South, America by Rod Davis
On an early Sunday morning walk through the empty streets of the Faubourg Marigny down river of the French Quarter, maverick journalist and Big Easy transplant Jack Prine discovers the body of a well-dressed black man with a bashed-in skull. Soon Jack is drawn into a web of violence threatening Elle Meridian, the victim’s beautiful, complicated sister, burdened with a past she can barely confess. They begin a dangerous, desperate flight through Alabama, the Delta, and back to New Orleans, searching and evading goons, racists, voudou, and family secrets. Deadly ties extend to the Dixie Mafia, priceless stolen art, and debased Southern aristocracy. A final, violent showdown in the Arts District of New Orleans reveals one last nightmarish revelation that may bind Elle, Jack, and mob enforcer “Big Red” for years to come—if any of them survive.
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Corina's Way by Rod Davis
The spirit world of New Orleans incubates a volatile and offbeat mixture of religion, politics, race, and fate in this latter-day parable of the interaction of a man adrift in life and a woman rooted in her faith. As efforts by Corina Youngblood — Christian minister, voudou priestess, and botanica proprietor—to stop the construction by a former Cuban padrino of a SuperBotanica, a “Wal-Mart of spiritual supplies,” begin to founder, she finds accidental alliance with Gus Houston, Acting Chaplain at a prominent girls’ prep school in the Garden District. Despite a calamity in the Gospel Tent at Jazzfest and a cost to her family, she emerges victorious in the struggle. Thanks go to her Jesus, and her santos, as they have all her life, for such is her way.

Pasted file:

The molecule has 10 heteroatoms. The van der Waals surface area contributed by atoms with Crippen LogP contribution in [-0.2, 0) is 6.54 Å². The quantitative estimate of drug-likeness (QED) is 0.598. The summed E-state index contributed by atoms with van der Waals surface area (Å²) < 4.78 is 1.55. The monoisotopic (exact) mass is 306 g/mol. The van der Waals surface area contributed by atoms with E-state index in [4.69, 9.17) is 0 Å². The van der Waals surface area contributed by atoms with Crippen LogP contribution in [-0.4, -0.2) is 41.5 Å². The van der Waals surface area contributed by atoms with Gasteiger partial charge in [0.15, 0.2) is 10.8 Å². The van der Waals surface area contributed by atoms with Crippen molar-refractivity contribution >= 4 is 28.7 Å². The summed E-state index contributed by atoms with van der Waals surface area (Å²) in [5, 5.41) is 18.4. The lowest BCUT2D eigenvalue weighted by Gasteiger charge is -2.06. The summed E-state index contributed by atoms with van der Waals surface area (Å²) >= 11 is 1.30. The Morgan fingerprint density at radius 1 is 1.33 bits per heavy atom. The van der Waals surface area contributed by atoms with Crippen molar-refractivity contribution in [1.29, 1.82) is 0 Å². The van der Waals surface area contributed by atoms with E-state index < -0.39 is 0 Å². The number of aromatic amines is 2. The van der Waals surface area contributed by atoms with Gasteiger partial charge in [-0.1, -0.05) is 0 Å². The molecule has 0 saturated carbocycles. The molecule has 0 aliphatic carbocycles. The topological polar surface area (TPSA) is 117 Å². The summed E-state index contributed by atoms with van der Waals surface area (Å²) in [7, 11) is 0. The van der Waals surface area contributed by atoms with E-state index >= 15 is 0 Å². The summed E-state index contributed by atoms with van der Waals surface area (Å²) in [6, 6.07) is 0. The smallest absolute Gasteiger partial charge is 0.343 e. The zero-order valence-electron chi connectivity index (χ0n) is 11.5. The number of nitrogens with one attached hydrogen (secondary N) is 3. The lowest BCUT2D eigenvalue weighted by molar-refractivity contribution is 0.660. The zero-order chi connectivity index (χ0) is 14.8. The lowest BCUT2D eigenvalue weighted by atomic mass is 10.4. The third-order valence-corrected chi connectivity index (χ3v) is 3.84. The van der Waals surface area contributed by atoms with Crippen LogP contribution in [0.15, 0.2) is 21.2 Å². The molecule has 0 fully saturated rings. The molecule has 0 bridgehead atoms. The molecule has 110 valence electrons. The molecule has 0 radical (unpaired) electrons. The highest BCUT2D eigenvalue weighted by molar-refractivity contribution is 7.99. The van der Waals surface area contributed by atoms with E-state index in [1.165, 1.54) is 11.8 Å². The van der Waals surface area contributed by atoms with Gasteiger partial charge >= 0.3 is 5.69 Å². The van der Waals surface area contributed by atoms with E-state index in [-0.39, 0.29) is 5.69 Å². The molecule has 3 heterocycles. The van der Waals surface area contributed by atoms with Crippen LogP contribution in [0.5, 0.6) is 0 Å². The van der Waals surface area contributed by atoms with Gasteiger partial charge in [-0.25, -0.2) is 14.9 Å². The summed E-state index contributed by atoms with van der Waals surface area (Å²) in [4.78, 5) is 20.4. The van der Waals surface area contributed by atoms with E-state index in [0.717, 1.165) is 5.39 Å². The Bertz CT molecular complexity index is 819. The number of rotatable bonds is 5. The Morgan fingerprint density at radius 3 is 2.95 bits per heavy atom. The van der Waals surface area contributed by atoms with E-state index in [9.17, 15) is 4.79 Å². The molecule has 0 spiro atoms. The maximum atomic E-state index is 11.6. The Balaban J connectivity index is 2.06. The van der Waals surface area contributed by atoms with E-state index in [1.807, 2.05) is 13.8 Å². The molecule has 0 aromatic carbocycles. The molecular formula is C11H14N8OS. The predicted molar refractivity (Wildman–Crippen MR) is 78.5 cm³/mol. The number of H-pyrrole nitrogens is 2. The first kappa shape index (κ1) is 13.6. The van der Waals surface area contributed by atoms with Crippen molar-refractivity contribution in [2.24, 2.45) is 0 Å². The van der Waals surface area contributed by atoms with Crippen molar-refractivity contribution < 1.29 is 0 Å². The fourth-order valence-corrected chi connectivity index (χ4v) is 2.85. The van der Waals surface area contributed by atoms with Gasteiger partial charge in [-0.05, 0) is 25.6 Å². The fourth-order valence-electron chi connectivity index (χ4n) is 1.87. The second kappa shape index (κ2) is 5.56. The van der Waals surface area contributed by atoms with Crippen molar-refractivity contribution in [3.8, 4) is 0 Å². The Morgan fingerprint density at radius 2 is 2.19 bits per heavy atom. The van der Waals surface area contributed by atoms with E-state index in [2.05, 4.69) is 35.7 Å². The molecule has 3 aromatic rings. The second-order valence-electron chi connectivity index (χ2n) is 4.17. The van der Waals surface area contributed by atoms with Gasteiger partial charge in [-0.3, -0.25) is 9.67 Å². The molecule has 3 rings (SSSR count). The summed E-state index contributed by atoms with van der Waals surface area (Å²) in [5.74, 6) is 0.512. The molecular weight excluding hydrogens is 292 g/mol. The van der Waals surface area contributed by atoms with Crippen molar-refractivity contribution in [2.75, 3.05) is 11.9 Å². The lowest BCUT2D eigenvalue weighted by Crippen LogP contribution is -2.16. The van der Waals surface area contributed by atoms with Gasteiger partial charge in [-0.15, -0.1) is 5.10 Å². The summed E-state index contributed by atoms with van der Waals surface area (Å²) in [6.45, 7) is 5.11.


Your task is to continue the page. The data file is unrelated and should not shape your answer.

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American Voudou: Journey into a Hidden World by Rod Davis
Voudou (an older spelling of voodoo)—a pantheistic belief system developed in West Africa and transported to the Americas during the diaspora of the slave trade—is the generic term for a number of similar African religions which mutated in the Americas, including santeria, candomble, macumbe, obeah, Shango Baptist, etc. Since its violent introduction in the Caribbean islands, it has been the least understood and most feared religion of the New World—suppressed, out-lawed or ridiculed from Haiti to Hattiesburg. Yet with the exception of Zora Neale Hurston’s accounts more than a half-century ago and a smattering of lurid, often racist paperbacks, studies of this potent West African theology have focused almost exclusively on Haiti, Cuba and the Caribbean basin. American Voudou turns our gaze back to American shores, principally towards the South, the most important and enduring stronghold of the voudou faith in America and site of its historic yet rarely recounted war with Christianity. This chronicle of Davis’ determined search for the true legacy of voudou in America reveals a spirit-world from New Orleans to Miami which will shatter long-held stereotypes about the religion and its role in our culture. The real-life dramas of the practitioners, true believers and skeptics of the voudou world also offer a radically different entree into a half-hidden, half-mythical South, and by extension into an alternate soul of America. Readers interested in the dynamic relationships between religion and society, and in the choices made by people caught in the flux of conflict, will be heartened by this unique story of survival and even renaissance of what may have been the most persecuted religion in American history.
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